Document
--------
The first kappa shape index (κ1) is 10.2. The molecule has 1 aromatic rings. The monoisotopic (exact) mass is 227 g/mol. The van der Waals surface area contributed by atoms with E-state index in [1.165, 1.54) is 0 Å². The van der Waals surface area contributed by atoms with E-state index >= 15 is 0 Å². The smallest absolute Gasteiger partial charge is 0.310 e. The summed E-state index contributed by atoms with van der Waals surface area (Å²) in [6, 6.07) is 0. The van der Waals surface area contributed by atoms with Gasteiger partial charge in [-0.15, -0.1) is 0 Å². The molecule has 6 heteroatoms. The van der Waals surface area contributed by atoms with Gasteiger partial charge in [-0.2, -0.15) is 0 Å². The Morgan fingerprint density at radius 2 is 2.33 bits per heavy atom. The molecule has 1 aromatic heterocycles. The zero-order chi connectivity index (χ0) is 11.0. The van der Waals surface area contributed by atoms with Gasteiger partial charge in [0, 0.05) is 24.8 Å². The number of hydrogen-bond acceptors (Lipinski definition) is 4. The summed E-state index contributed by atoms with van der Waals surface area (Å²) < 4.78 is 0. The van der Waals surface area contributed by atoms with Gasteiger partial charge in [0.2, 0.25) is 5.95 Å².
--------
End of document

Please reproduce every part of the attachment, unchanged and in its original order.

The first kappa shape index (κ1) is 10.2. The molecule has 1 aromatic rings. The monoisotopic (exact) mass is 227 g/mol. The van der Waals surface area contributed by atoms with E-state index in [1.165, 1.54) is 0 Å². The van der Waals surface area contributed by atoms with E-state index >= 15 is 0 Å². The smallest absolute Gasteiger partial charge is 0.310 e. The summed E-state index contributed by atoms with van der Waals surface area (Å²) in [6, 6.07) is 0. The van der Waals surface area contributed by atoms with Gasteiger partial charge in [-0.15, -0.1) is 0 Å². The molecule has 6 heteroatoms. The van der Waals surface area contributed by atoms with Gasteiger partial charge in [-0.2, -0.15) is 0 Å². The Morgan fingerprint density at radius 2 is 2.33 bits per heavy atom. The molecule has 1 aromatic heterocycles. The zero-order chi connectivity index (χ0) is 11.0. The van der Waals surface area contributed by atoms with Gasteiger partial charge in [0, 0.05) is 24.8 Å². The number of hydrogen-bond acceptors (Lipinski definition) is 4. The summed E-state index contributed by atoms with van der Waals surface area (Å²) < 4.78 is 0. The van der Waals surface area contributed by atoms with Gasteiger partial charge in [0.2, 0.25) is 5.95 Å².